Transfers are fine if they make sense. Sending everybody through the increasingly bottlenecked downtown transit corridor doesn’t.

    1. To which part of the hill? The only possible routes are Madison, Madison-Pine, and Madison-John. At 15th they’re all five blocks apart. At Broadway they’re eight blocks apart. At Bellevue they’re ten blocks apart but all shifted south. The largest destinations are 15th & John, Broadway & John, Broadway & Pine, and First Hill. Downtown the largest destinations are 3rd & Pine and 4th & Jackson. I like the Madison-Pine route because it goes through the middle of the first three and straight into midtown. Downtown is not everybody’s goal but it’s a lot of people’s goal, and it’s where transfers to everywhere are. If you’re taking Sounder, Amtrak, the ferries, the 512, the 594, etc, you have to go downtown.

      That’s why I’m concerned about turning the 8 into the only route to Madison Park and Madison Valley: I’m not sure Denny Way is ready to become everybody’s destination or forced transfer point; midtown still looks superior for the widest cross-section of riders.

      Also, the issue of grids and one-seat rides becomes more acute the longer the route is. It makes less difference whether the 11 goes on Madison or John, or whether the 2 goes on Queen Anne Avenue or Taylor Avenue, than it does whether the 48 from Greenwood goes downtown or to 23rd Avenue. Trips of less than three miles should ideally not require transfers, and they definitely shouldn’t require two transfers within a 2-mile space, as would happen if somebody has to take the 11+Link+120. Turning the 11 into the 8 would turn all trips from eastern Madison to the south end or multimodal terminals into three-seat rides or going through the Denny Way/Belltown slowness. That’s part of the reason why the 11 goes to downtown. But at longer distances a one-seat ride is less justified, such as the 1990s reorganization that turned Campus Parkway into a forced transfer hub between downtown and most parts of northeast Seattle.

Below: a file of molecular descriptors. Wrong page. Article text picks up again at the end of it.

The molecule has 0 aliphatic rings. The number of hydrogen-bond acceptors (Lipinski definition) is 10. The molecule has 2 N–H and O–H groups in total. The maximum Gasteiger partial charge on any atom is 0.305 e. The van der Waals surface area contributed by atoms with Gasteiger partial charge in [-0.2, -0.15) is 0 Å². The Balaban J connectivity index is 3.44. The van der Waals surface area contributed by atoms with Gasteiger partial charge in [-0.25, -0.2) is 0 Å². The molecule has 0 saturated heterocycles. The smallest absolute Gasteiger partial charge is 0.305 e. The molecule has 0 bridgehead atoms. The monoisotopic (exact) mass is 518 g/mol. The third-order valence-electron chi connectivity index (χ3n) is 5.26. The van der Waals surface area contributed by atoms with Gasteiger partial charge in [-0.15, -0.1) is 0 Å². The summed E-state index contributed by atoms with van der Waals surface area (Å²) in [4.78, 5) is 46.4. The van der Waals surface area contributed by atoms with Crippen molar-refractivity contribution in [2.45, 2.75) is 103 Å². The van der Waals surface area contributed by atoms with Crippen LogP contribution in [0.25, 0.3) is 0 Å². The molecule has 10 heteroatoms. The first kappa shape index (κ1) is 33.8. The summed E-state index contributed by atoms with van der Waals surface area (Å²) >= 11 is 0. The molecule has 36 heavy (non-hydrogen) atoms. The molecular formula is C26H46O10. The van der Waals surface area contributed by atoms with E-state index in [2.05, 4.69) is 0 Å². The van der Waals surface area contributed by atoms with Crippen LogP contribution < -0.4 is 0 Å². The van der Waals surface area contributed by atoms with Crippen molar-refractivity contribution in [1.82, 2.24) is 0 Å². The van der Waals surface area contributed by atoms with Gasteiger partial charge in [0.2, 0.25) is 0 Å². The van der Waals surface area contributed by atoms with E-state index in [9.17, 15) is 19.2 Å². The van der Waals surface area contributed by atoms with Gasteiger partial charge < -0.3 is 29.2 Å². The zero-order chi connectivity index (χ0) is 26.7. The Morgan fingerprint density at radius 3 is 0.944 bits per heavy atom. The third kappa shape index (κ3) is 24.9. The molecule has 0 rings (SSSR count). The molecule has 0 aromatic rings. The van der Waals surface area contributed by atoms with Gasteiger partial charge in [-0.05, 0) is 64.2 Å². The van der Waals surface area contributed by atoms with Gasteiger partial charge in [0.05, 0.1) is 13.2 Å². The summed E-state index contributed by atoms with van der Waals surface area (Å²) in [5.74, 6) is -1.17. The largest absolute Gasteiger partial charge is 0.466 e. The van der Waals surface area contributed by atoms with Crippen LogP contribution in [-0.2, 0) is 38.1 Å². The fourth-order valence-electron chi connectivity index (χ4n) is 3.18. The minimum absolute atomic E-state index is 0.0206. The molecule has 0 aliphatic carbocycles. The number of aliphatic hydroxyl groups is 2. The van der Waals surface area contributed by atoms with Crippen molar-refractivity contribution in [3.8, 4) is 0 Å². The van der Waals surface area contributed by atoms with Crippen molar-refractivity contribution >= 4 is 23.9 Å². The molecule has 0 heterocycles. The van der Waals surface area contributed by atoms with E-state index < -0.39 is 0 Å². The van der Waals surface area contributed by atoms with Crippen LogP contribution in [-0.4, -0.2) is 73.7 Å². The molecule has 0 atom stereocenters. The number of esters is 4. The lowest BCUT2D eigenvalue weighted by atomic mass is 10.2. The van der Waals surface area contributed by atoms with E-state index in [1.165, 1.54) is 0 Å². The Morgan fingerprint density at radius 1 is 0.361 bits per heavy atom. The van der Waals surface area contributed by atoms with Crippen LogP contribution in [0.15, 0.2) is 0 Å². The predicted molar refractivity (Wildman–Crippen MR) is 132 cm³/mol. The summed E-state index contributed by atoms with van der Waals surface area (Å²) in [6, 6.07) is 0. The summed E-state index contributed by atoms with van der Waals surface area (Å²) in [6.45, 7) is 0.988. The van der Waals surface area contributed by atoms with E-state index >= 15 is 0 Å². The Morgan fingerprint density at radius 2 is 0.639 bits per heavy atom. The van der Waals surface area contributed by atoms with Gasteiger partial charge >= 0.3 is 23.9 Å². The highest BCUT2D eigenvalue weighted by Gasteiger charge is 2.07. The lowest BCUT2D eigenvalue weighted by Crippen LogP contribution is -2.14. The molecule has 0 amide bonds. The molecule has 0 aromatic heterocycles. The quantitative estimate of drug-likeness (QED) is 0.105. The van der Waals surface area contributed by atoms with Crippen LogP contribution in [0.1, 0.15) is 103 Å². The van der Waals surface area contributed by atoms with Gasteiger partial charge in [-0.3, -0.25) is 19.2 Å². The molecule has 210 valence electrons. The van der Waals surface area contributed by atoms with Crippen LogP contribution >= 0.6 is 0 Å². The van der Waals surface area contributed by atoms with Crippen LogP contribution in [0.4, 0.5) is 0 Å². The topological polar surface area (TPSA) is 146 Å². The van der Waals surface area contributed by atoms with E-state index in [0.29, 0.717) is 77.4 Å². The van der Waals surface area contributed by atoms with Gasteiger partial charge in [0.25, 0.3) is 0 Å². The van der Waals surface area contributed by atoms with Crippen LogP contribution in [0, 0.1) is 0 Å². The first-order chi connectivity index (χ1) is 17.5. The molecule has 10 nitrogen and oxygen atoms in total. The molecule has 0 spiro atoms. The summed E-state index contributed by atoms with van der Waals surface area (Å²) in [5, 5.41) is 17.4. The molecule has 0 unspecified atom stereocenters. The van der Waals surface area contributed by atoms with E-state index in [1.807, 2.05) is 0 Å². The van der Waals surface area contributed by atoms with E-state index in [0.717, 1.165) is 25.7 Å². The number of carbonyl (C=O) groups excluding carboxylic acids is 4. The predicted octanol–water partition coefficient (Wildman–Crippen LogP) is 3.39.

1. In this case, I think the overall network is better with the 8 to Madison Park, simply because Link is so much faster than a bus that, even with the transfer, it wouldn’t really increase travel times to downtown.

        The problem with this proposal (and, what I believe ultimately sunk it) is that the reliability of the train->bus connection during the evening commute would be determined by the reliability (or lack thereof) of Denny, and any time Denny Way is clogged, downtown->Madison Park riders would have seen extreme wait times and bus bunching at Capital Hill Station. Until Denny gets fixed, the train->bus connection is much more reliable when the bus is coming from downtown, and it also avoids bus->bus transfers for parts of Capital Hill between the station and downtown, which are much bigger destinations than, say, Fairview and Denny.

      2. I mean the middle part of the Hill, Pike/Pine and I like the 11’s current routing for the same reasons you do, it covers most of the off-peak, all-day destinations without going across the freeway twice.